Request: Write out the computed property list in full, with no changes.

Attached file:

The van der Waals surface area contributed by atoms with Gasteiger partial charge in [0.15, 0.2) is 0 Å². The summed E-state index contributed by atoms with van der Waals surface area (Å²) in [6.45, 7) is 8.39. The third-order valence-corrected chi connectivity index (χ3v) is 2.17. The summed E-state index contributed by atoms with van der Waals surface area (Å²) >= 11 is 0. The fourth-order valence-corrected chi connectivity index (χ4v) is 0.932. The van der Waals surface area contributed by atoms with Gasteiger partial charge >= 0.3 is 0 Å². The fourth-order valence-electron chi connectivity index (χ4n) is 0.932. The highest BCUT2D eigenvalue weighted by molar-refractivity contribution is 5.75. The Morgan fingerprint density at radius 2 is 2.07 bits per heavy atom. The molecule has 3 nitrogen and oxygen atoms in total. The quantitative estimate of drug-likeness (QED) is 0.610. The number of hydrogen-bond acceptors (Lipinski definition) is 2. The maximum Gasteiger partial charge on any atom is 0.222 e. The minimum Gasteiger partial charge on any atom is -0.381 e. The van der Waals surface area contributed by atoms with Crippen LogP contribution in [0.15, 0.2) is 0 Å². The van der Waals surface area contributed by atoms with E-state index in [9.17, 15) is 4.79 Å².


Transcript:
The van der Waals surface area contributed by atoms with Gasteiger partial charge in [0.15, 0.2) is 0 Å². The summed E-state index contributed by atoms with van der Waals surface area (Å²) in [6.45, 7) is 8.39. The third-order valence-corrected chi connectivity index (χ3v) is 2.17. The summed E-state index contributed by atoms with van der Waals surface area (Å²) >= 11 is 0. The fourth-order valence-corrected chi connectivity index (χ4v) is 0.932. The van der Waals surface area contributed by atoms with Gasteiger partial charge >= 0.3 is 0 Å². The fourth-order valence-electron chi connectivity index (χ4n) is 0.932. The highest BCUT2D eigenvalue weighted by molar-refractivity contribution is 5.75. The Morgan fingerprint density at radius 2 is 2.07 bits per heavy atom. The molecule has 3 nitrogen and oxygen atoms in total. The quantitative estimate of drug-likeness (QED) is 0.610. The number of hydrogen-bond acceptors (Lipinski definition) is 2. The maximum Gasteiger partial charge on any atom is 0.222 e. The minimum Gasteiger partial charge on any atom is -0.381 e. The van der Waals surface area contributed by atoms with Crippen LogP contribution in [0.15, 0.2) is 0 Å². The van der Waals surface area contributed by atoms with E-state index in [9.17, 15) is 4.79 Å².